Close To Home (Karov La Bayit)

Israel (2005) Dirs. Vardit Bilu & Dalia Hager

Jerusalem and the young women of the city are conscripted for military service assisting the Israeli Border Police, mainly patrolling the streets to confirm the IDs of the nationals, catch unregistered Arabs and any potential threats to national security. The outgoing and rebellious Smadar (Smadar Sayar) and the shy sensible Mirit (Naama Schendar) are paired together for patrol much to the displeasure of both, as the latter wants to change units while the former just doesn’t care for the job. This oil and water combination fails to gel initially until a near tragedy brings the pair together

Buddy movies are a staple of modern cinema, especially Hollywood, and usually involve men. Outside of Thelma and Louise, few are recognisable for featuring women, so it falls to two former Israeli female soldiers, Vardit Bilu and Dalia Hager, to start that list with a film based loosely on their own experiences in the Israeli army.

The first thing to strike the uninitiated – such as yours truly – is how much like the western world Jerusalem is. If – like me – you were expecting it to be a drab, stone clad metropolis with women all covered up like in Iran and signs of modernity and consumerism completely absent then you are in for a shock.

The streets are as glossy, modern and commercially alive as any western city and the fashions are not inhibiting or obscuring. Despite obvious threat of military based danger looming in the air, Jerusalem is abuzz with vitality, verve and positive vibes, and if our two leads are any indication, the regular problems of young women, life, love and boredom, are prime concerns here as well.

This makes it easier for us to relate to the plight of Smadar and Mirit despite the language, cultural and geographical boundaries. Smadar clearly refuses to bow down to authority, despite representing it, happier to shirk her responsibilities to enjoy a quick smoke, a hair cut or a go window shopping.

Mirit is the earnest one who doesn’t want any trouble, and insists on doing her job, the idea of the pairing that this will rub off on Smadar. Instead Mirit shifts towards Smadar’s lazy ways. They are not alone, as the other girls in the unit are also underperforming in the eyes of their senior Captain Dubek (Irit Suki) who makes unannounced inspections, which the girls warn each other of via mobile phone; if not them, some of the local traders are on hand to impart this warning in their place.

After the bomb blast where Mirit was nearby and knocked out but only shaken up, Smadar is put in the position of telling Mirit’s family, who welcome their daughter’s colleague into their home out of gratitude. Mirit is awoken by a handsome stranger (Danny Geva) who promptly disappears only to reappear at regular intervals about town.

Mirit is naturally hesitant to chase after him so Smadar steps in with a helping hand. Mirit’s confidence begins to grow marking the beginning of her downfall. When a guest (Damian Szmulewitz) at a major function at which the unit is providing security, asks Mirit to dance, Smadar encourages her to accept and she does – only for Dubek to catch her in the act. Mirit is punished with a short stay in military prison for which she blames Smadar, instigating the rift between them.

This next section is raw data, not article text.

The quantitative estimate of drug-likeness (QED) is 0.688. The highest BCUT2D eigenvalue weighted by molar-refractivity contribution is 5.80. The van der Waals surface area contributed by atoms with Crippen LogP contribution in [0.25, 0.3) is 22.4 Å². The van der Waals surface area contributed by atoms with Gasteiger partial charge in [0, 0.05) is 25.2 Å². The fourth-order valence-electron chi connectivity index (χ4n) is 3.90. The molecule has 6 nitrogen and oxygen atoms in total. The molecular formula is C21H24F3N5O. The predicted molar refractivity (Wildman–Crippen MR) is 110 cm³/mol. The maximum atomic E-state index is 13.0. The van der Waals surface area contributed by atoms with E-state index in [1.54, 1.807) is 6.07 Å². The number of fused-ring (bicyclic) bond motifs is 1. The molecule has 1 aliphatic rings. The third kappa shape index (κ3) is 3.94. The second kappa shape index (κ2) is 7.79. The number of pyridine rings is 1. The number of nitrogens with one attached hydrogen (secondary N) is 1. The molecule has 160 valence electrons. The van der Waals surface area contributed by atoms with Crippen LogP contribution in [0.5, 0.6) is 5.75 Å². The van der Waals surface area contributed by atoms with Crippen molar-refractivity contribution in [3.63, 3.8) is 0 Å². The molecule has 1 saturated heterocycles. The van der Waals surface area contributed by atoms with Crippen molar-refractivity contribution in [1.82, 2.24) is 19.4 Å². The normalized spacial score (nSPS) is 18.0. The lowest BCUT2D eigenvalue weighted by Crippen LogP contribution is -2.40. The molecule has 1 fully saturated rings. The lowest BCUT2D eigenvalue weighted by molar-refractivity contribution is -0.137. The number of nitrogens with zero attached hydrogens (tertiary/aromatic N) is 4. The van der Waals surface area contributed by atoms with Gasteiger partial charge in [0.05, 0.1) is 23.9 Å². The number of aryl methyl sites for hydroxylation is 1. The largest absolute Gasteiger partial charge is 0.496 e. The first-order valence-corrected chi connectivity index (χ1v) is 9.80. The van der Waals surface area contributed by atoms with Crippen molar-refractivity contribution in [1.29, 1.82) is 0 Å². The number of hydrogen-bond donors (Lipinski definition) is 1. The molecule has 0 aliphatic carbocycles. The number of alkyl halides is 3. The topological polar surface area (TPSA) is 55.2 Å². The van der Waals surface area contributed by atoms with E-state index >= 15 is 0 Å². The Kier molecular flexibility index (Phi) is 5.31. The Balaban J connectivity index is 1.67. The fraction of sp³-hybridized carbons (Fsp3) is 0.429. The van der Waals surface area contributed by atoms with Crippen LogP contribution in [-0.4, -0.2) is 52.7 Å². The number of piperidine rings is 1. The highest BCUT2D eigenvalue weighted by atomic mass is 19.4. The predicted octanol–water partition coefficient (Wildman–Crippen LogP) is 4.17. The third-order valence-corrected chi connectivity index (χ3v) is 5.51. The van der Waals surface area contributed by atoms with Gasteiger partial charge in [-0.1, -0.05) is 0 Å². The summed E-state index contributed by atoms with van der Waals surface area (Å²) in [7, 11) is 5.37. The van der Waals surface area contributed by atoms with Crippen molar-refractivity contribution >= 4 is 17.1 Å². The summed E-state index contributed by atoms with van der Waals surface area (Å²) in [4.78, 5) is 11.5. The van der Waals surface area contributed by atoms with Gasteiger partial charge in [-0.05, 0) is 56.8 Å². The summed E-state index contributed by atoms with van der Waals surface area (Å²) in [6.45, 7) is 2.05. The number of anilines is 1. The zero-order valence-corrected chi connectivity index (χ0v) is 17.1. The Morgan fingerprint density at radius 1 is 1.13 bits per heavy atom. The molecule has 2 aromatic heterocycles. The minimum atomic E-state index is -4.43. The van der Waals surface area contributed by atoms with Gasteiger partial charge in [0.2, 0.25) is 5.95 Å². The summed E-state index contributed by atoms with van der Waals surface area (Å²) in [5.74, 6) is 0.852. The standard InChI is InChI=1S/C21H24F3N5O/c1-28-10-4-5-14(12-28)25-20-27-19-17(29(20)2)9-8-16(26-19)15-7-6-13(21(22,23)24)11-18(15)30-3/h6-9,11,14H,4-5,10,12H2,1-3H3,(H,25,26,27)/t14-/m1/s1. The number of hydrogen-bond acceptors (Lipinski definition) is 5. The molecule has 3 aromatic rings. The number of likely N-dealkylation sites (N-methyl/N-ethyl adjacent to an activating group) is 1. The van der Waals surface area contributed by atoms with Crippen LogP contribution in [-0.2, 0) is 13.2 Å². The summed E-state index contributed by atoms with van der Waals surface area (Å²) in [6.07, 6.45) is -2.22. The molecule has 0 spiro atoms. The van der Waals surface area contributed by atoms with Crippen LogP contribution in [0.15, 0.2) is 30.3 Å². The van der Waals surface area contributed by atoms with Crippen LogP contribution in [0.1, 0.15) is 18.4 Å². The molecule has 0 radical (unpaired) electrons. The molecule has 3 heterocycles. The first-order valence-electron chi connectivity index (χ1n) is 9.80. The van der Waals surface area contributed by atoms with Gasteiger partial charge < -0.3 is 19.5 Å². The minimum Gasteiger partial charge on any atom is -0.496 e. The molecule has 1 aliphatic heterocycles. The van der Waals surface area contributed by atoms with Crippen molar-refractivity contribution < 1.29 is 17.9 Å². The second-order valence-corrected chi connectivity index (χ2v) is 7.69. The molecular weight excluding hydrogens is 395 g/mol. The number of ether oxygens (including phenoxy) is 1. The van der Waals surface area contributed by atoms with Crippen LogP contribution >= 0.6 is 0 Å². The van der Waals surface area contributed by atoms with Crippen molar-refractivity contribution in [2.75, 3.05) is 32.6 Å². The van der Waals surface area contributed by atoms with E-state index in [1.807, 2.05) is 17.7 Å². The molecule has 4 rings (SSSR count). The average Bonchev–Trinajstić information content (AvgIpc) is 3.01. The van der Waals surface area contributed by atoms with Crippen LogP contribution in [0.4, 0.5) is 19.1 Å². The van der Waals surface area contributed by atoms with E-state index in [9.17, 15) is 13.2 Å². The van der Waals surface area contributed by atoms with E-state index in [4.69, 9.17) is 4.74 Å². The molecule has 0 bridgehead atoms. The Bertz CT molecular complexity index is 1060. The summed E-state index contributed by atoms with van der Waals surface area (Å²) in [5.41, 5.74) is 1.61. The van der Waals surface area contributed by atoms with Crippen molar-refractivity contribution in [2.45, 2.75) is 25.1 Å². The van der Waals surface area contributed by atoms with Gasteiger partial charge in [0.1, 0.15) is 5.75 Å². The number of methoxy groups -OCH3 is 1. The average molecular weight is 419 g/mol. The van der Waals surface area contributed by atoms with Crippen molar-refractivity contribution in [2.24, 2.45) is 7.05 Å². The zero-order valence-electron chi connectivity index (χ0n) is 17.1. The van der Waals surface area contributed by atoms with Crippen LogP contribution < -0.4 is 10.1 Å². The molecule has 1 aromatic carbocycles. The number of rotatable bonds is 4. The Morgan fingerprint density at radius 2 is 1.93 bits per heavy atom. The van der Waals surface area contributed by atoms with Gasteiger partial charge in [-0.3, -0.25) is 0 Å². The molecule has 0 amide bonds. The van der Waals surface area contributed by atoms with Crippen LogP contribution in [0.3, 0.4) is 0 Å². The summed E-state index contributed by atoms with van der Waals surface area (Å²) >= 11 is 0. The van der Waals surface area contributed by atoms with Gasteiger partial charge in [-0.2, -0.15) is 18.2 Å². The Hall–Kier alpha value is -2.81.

If there is a political message in this film it is well hidden which is another remarkable facet about this film. With so many films from the Middle East almost confined to reflecting on the political and religious aspects of life in their country, it is refreshing to see a film eschew this to tell a simple story about two ordinary girls with ordinary problems set in a troubled land.

If anything the agenda seems to be to show the rest of the world  what they don’t see on the news about Israel, while also dispelling the myths that all Middle Eastern countries are openly oppressive towards women. The nearest we get to any kind of political allusion is in a scene on a bus where the girls are checking the passengers for ID when a male a passenger (Robert Hoening) draws their attention to a unattended bag on the bus which they failed to notice. He later admits it was his bag, making the point that the girls should be more observant. Perhaps then, this is the message: that Israel is only as safe as the people tasked with the country’s security allow it to be.

If there is one gripe I have about this film as far as credibility and verisimilitude, it is that the females are all very attractive and glamorous – and by that I mean that for military conscripts they all wear make-up (subtle but enough to show), have perfect skin and well groomed hair. Whether this is genuine among serving Israeli military women I don’t know but surely they don’t all look like the models and are allowed to wear make-up, especially on duty?

Putting this aside, the cast are all well suited to their roles and inhabit them with apparent ease and understanding as they were playing themselves. Naama Schendar, in her debut role, has the perfect girl next door look about her for the role of Mirit, while the more experienced Smadar Sayar’s steely eyes and distrusting demeanour is eminently suited to her role as the rebellious Smadar.

A nod also goes to Irit Suki as Dubek, who is able to bring a touch of humanity to an otherwise strict character who is hiding an equally playful side behind her tough military outer skin.

Close To Home is a revelation on many levels, not in the least showing us that Israel is not as distanced from our own worlds as we may think, while regaling us with a charming and effective tale of human bonding while flying the flag for empowered women. A pleasant treat of a film.